February 09, 2012

Occupational Therapy Terminology

Or as I'd like to call it, "OT Jargon". 

The first time many OT's open their first client chart, they become cross-eyed. I've come across at least 3 different ways to abbreviate the word "independent" and have written progress notes and discharge summaries ad nauseum. 

There are all sorts of abbreviations and symbols never seen before. It takes a lot of time to get used to but at the end you too can became familiar with "c/o, CBR, CXR, EOM, LOS..." and many more commonly used acronyms. 

Some time ago, I figured I should start making a list of all the symbols, abbreviations, and acronyms that I have come across and others that I might see in the future. Over the course of a few months and with the help of the Quick Reference Dictionary for Occupational Therapists by Karen Jacobs, EdD, OTR/L, CDE, FAOTA, I have compiled a list of useful terminology that might be beneficial to OT students, OTAs, OTRs,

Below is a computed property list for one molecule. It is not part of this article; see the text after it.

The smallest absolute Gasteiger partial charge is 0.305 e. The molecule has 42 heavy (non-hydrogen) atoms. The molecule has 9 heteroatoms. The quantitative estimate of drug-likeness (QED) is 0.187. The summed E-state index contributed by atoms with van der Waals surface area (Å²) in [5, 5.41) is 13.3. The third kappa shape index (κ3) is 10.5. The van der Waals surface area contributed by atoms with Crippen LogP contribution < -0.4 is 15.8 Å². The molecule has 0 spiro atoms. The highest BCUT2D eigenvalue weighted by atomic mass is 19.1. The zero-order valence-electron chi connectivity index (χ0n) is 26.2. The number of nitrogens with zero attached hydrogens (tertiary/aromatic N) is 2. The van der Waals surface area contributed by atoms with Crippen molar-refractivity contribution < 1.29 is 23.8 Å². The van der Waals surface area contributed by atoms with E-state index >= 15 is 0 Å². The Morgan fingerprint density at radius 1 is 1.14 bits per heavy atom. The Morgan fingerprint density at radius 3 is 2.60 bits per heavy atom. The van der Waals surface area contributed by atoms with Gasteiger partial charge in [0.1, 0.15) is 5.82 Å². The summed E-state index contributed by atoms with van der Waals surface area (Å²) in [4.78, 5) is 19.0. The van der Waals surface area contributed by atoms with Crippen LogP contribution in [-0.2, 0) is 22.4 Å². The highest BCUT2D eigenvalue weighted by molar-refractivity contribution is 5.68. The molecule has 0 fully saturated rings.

and even PTs.

(Credit for the above data goes toJacobs, K. (1998). Quick Reference Dictionary for Occupational Therapists. Slack Inc.


  1. Wow this is great. Could you email this too?

  2. Any idea what an SU is? It in in context of client/patient. I'm in my 4th week of an OTA program. Thanks!

    1. For documentation purposes "s/u" stands for "set-up". Some therapists write "SU", as you wrote and some use "s/u". Each facility has their own rules on the use of certain abbreviations. Just make sure it's acceptable in your clinic.